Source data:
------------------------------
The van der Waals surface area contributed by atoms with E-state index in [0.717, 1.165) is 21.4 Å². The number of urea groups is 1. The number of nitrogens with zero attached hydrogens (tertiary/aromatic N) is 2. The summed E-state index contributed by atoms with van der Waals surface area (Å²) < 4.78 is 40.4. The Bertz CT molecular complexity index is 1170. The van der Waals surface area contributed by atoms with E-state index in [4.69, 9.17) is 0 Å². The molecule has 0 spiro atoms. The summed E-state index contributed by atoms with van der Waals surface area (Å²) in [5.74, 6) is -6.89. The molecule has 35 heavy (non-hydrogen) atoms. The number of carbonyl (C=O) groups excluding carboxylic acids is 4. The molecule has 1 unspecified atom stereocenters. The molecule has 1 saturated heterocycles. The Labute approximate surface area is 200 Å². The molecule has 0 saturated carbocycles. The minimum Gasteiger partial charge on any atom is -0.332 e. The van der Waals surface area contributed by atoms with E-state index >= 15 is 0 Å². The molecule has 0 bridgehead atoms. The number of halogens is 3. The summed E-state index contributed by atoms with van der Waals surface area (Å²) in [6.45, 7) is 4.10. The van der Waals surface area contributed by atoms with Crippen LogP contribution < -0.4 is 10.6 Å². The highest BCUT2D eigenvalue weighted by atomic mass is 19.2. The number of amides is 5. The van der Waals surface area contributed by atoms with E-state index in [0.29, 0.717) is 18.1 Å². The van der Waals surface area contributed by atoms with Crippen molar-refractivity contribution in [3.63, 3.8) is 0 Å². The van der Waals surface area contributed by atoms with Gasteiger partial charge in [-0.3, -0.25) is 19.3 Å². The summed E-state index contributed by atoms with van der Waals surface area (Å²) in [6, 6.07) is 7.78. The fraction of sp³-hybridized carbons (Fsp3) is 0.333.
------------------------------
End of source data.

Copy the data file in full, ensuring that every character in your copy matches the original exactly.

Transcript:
The van der Waals surface area contributed by atoms with E-state index in [0.717, 1.165) is 21.4 Å². The number of urea groups is 1. The number of nitrogens with zero attached hydrogens (tertiary/aromatic N) is 2. The summed E-state index contributed by atoms with van der Waals surface area (Å²) < 4.78 is 40.4. The Bertz CT molecular complexity index is 1170. The van der Waals surface area contributed by atoms with E-state index in [4.69, 9.17) is 0 Å². The molecule has 0 spiro atoms. The summed E-state index contributed by atoms with van der Waals surface area (Å²) in [5.74, 6) is -6.89. The molecule has 35 heavy (non-hydrogen) atoms. The number of carbonyl (C=O) groups excluding carboxylic acids is 4. The molecule has 1 unspecified atom stereocenters. The molecule has 1 saturated heterocycles. The Labute approximate surface area is 200 Å². The molecule has 0 saturated carbocycles. The minimum Gasteiger partial charge on any atom is -0.332 e. The van der Waals surface area contributed by atoms with E-state index >= 15 is 0 Å². The molecule has 0 bridgehead atoms. The number of halogens is 3. The summed E-state index contributed by atoms with van der Waals surface area (Å²) in [6.45, 7) is 4.10. The van der Waals surface area contributed by atoms with Crippen LogP contribution < -0.4 is 10.6 Å². The highest BCUT2D eigenvalue weighted by atomic mass is 19.2. The number of amides is 5. The van der Waals surface area contributed by atoms with E-state index in [0.29, 0.717) is 18.1 Å². The van der Waals surface area contributed by atoms with Crippen molar-refractivity contribution in [3.63, 3.8) is 0 Å². The van der Waals surface area contributed by atoms with Gasteiger partial charge in [-0.3, -0.25) is 19.3 Å². The summed E-state index contributed by atoms with van der Waals surface area (Å²) in [6, 6.07) is 7.78. The fraction of sp³-hybridized carbons (Fsp3) is 0.333.